Molecular characterization of extended-spectrum β-lactamase-producing escherichia coli and clones causing extraintestinal infections in humans. Animals as reservoir of high-risk e. Coli clones pathogenic for humans

  1. Saskia Camille Flament Simon
Dirixida por:
  1. Jorge Blanco Álvarez Director

Universidade de defensa: Universidade de Santiago de Compostela

Ano de defensa: 2021

Tribunal:
  1. Carmen Torres Manrique Presidente/a
  2. Jesús López Romalde Secretario
  3. Patrícia Alexandra Curado Quintas Dinis Poeta Vogal
Departamento:
  1. Departamento de Microbioloxía e Parasitoloxía

Tipo: Tese

Teseo: 655039 DIALNET lock_openTESEO editor

Resumo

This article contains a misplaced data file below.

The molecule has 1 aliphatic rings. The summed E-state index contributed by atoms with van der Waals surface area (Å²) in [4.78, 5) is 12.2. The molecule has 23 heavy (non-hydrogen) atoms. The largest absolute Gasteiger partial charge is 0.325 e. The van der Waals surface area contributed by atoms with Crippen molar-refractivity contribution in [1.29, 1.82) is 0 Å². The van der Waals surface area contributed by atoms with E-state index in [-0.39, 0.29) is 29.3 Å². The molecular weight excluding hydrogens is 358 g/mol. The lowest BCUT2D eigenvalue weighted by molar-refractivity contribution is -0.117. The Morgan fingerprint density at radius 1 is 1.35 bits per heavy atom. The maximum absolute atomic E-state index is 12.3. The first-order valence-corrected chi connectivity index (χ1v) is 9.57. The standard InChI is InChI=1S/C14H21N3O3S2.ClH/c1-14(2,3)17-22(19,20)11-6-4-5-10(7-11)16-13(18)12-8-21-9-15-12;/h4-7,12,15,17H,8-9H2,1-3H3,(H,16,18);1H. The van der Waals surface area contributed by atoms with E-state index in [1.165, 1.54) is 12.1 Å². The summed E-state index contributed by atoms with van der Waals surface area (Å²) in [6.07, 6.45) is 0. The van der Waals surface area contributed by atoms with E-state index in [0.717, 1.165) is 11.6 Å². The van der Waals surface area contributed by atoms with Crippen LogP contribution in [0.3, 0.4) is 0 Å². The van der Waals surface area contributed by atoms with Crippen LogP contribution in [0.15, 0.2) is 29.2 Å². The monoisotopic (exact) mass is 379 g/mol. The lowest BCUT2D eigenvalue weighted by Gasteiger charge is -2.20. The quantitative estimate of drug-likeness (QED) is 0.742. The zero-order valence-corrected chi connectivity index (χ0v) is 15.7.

Overall, we undertook a total of six studies of molecular epidemiology as well as a genomic analysis of Eschericha coli strains. Within the four first studies, we analysed a total of 394 strains which were producers of extraintestinal infections retrieved from two different hospitals (Lucus Augusti hospital in Lugo and the Beaujon hospital in París), whereas in the remaining two studies we analysed isolated strains coming from canine and porcine origin. In the first study, we undertake a molecular analysis of a total of 196 E. coli strains derived from consecutive cases of extraintestinal infections throughout 2016. We observed that 10% of the human infections were caused by ST131 clone and approximately 60% of these infections were caused by strains belonging to only 10 STs (ST10, ST12, ST58, ST69, ST73, ST88, ST95, ST127, ST131, ST141). A 37% of the strains were found to by multidrug-resistant (MDR) to antibiotics, of which an approximate of 40% belonged to four dominant clones: B2-CH40-30-ST131, B2-CH40-41-ST131, C-CH4-39-ST88 and D-CH35-27-ST69. In the second study, we completed a molecular analysis of a total of 188 extended-spectrum β-lactamase-producing Escherichia coli (ESBLEC) collected throughout 2015. Amongst ESBLEC, a 42% of strains belonged to clone ST131, among which more than 50% of the strains belonged to subclade C2, a 28% belonged to subclade C1 (20% C1M27 and 8% no-C1M27) and a 5% belonged to clade A. The remaining 58% included 57 different STs, the following being represented by at least three isolates: ST10 (8 isolates), ST23 (3), ST38 (4), ST58 (3), ST88 (5), ST95 (4), ST167 (3), ST354 (5), ST361 (3), ST410 (6), ST648 (4), ST744 (3), and ST1615 (6). Furthermore, we described two strains belonging to the emergent clone B2-CH14-64-ST1193. In the third study, we analyzed the early biofilm formation (EBF), of the 394 strains which produced extraintestinal infections in humans. Less than a 10% of the strains were able to quickly and persistently produce high levels of biofilm (G1 category). We described an association between clones B2-CH14-2-ST127, B2-CH40-22-ST131, B2-CH52-5/14-ST141 and E-CH100-96-ST362, some virulence factors encoding genes, the P2 protein variant of the fimB allele and the G1 group of biofilm producers. In the fourth study, we carried out the whole genome sequencing (WGS) of 75 ESBLEC strains, of which 30 belonged to different clades of the clone ST131. We performed the core genome analysis observing correlation with the phylogenetic groups of the genomes. This analysis allowed us to described two new clades among the ST131 clonal complex represented by strains with the fimH5 and fimH35 alleles. We noticed that the average of virulence genes is superior in genomes which belong to ST131 (STC131) against genomes no-STC131 and we identified a total of 228 plasmids. Moreover, we localized the genes encoding for ESBL enzymes in 67 out of the 75 genomes, of which 21 were integrated in the chromosome (31%) and 46 of them were carried by plasmids (69%). The 92% of the plasmid belonged to MOBF, MOBP and MOBQ families of relaxases. Besides, Col-like and IncF incompatibility group of plasmid were the most abundant. Furthermore, we observed a correlation between the presence of specific types of IncF and the different ST131 clades. In the fifth study, we analyzed a total of 197 strains recovered from the faeces of healthy dogs between the years 2013 and 2017. The 46% of strains were molecularly classified as extraintestinal pathogenic E. coli (ExPEC) and/or uropathogenic E. coli (UPEC), including 50 clones, among which four clones were dominant (B2-CH14-180-ST127, B2-CH52-14-ST141, B2-CH103-9-ST372 and F-CH4-58-ST648) and 15 were previously identified among isolates causing extraintestinal infections in humans. Besides, 14% were classified as MDR. We also analyzed the whole genome of 23 ST372 strains (21 from canine origin and two from human origin). Additionally, we performed a phylogenetic study including 174 genomes of ST372 strains obtained from public databases. These 197 genomes were segregated into six branches (cluster 1 to 6). Cluster 1 comprised 75% of the strain genomes, mostly composed of canine strain genomes. Clusters 4 and 6 also included canine strain genomes, while clusters 2, 3, and 5 were significantly associated with human strain genomes. In the sixth study, we performed the whole genome analysis of 11 strains belonging to the clone ST131 O25b:H4 clade B from porcine origin (seven isolates collected from diarrhoeic piglets and four from pork meat). We undertook its phylogenetic analysis including 73 ST131 reference genomes from different origins. These were taken from public databases. We observed that clade B genomes constituted nine phylogenetic branches (9 sub-clusters), allowing us to describe five new subclades (B6, B6-like, B7, B8, B9). The genomes from porcine strains belonged to subclades B6 and B7 and where closely related to some genomes from human strains. Besides, the genomes from porcine strains accommodated a great diversity of plasmids, resistance and virulence associated genes. We described the presence of the mcr-1.1 gene that confer colistin resistance in 5 of 11 genomes from porcine strains associated with the presence of the epidemic plasmids IncX4 and IncHI2.